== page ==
David Bourget (Western Ontario)
David Chalmers (ANU, NYU)
Rafael De Clercq
Ezio Di Nucci
Jack Alan Reynolds
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Foundations of Physics 39 (8):937-957 (2009)
An infinite number of elastically colliding balls is considered in a classical, and then in a relativistic setting. Energy and momentum are not necessarily conserved globally, even though each collision does separately conserve them. This result holds in particular when the total mass of all the balls is finite, and even when the spatial extent and temporal duration of the process are also finite. Further, the process is shown to be indeterministic: there is an arbitrary parameter in the general solution that corresponds to the injection of an arbitrary amount of energy (classically), or energy-momentum (relativistically), into the system at the point of accumulation of the locations of the balls. Specific examples are given that illustrate these counter-intuitive results, including one in which all the balls move with the same velocity after every collision has taken place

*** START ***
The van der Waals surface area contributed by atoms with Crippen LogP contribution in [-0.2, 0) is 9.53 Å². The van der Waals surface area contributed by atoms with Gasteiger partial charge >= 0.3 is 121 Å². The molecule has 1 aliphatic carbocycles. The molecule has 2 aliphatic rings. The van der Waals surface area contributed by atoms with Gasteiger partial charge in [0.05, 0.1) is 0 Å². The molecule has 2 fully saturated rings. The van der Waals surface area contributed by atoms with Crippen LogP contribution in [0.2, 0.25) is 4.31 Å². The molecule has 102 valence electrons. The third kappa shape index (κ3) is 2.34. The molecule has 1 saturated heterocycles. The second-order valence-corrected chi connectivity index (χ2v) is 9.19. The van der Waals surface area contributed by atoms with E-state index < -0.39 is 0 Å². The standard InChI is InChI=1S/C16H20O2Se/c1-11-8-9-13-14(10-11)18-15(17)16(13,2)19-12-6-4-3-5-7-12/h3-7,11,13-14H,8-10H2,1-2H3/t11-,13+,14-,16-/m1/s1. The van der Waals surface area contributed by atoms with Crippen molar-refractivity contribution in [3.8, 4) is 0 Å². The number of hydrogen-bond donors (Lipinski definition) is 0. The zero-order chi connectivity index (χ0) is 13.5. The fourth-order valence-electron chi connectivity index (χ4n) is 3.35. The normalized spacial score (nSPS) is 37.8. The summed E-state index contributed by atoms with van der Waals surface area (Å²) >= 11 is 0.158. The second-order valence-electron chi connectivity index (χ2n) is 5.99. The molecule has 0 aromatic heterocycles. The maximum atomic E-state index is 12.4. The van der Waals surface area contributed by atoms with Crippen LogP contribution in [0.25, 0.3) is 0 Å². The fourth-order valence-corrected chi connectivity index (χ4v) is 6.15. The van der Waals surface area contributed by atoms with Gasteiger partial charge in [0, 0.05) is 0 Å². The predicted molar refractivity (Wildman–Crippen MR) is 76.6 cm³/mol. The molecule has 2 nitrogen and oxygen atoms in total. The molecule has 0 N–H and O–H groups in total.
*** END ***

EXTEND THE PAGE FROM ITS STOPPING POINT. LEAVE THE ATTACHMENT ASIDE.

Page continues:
|Keywords||Mechanics Energy nonconservation Indeterminism|
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Citations of this work BETA
Chunghyoung Lee (2011). Nonconservation of Momentum in Classical Mechanics. Studies in History and Philosophy of Science Part B 42 (1):68-73.
Chunghyoung Lee (2011). Nonconservation of Momentum in Classical Mechanics. Studies in History and Philosophy of Science Part B: Studies in History and Philosophy of Modern Physics 42 (1):68-73.
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